Dreyfuss + Blackford Architecture focuses on civic projects throughout Northern California. Think animal services centers and kid-friendly science museums. So it’s fitting that Jason Silva and Ginger Thompson, design principal and project designer, respectively, collaborated recently on an immersive installation that was free and open to the public. Inside a vacant Sacramento warehouse, Shift, the centerpiece of the Wide Open Walls art festival, was the duo’s 6,400-square-foot pavilion that led visitors on an exploration of discovery.
A team of volunteers helped realize the structure by individually folding donated corrugated cardboard into 1,000 long planks. Thompson painted a mural in purples, reds, and oranges on heavyweight paper, which was cut up and glued to the ends of 600 of the planks. Then, all of them were stacked and angled to form a narrow entry tunnel that opened into an expansive interior, the journey layered with small apertures between the planks affording veiled views of Thompson’s segmented mural. “In addition to celebrating design and art, we wanted to change perceptions,” Silva explains.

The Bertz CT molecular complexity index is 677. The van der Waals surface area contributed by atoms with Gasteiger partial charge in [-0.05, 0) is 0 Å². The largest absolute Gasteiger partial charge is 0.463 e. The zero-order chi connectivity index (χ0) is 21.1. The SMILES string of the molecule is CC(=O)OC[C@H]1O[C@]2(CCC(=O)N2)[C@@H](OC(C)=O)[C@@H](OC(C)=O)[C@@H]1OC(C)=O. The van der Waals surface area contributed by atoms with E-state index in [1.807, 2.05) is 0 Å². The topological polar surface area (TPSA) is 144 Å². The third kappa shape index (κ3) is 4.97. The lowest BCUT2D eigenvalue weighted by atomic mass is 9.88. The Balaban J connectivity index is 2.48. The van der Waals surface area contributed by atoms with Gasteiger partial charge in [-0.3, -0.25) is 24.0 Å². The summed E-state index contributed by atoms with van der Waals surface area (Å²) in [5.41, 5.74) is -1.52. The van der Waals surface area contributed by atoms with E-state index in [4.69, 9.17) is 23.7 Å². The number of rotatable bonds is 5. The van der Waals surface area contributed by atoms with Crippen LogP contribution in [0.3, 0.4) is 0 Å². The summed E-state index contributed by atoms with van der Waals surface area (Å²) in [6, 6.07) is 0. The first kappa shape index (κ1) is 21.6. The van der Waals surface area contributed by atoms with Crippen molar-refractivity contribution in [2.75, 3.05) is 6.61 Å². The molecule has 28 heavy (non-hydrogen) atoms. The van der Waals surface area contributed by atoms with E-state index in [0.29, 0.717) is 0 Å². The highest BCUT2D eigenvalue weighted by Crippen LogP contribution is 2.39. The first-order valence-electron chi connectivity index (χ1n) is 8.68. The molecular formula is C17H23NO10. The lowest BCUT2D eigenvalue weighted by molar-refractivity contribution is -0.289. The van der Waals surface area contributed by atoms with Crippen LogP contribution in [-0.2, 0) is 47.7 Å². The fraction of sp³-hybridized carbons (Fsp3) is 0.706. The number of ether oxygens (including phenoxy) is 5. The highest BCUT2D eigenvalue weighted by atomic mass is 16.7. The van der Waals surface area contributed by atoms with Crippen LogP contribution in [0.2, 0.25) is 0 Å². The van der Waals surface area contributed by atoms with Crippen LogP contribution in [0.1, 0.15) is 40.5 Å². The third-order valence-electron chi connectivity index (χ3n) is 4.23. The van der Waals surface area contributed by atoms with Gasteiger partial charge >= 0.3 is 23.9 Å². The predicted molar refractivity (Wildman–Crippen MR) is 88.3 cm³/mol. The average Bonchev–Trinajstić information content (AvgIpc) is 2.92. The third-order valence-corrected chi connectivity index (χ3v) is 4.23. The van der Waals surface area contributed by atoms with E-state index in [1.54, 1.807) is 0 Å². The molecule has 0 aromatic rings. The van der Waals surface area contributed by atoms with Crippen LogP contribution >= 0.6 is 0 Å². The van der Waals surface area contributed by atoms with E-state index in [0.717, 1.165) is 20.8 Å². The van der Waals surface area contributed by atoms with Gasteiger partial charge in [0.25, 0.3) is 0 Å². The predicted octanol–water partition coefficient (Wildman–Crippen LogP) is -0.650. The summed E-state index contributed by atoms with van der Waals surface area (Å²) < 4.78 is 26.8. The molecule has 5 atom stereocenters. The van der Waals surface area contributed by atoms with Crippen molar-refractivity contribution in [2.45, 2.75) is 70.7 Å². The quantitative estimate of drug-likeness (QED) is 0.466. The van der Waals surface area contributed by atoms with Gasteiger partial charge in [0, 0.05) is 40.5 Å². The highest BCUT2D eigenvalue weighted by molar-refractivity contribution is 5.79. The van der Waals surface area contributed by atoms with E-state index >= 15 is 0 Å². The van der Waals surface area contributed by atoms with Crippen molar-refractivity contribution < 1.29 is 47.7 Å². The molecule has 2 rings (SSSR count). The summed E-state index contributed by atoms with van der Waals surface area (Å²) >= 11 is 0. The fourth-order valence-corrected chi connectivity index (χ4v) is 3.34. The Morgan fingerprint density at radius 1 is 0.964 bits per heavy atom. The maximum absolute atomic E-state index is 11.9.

This wasn’t the first time he and Thompson worked together like this. Over the past six years, they’ve created a dozen installations, each one done pro bono. “Stretching our creative brains, getting our hands on materials,” Thompson notes, “they add depth to our work overall.” Everyone wins.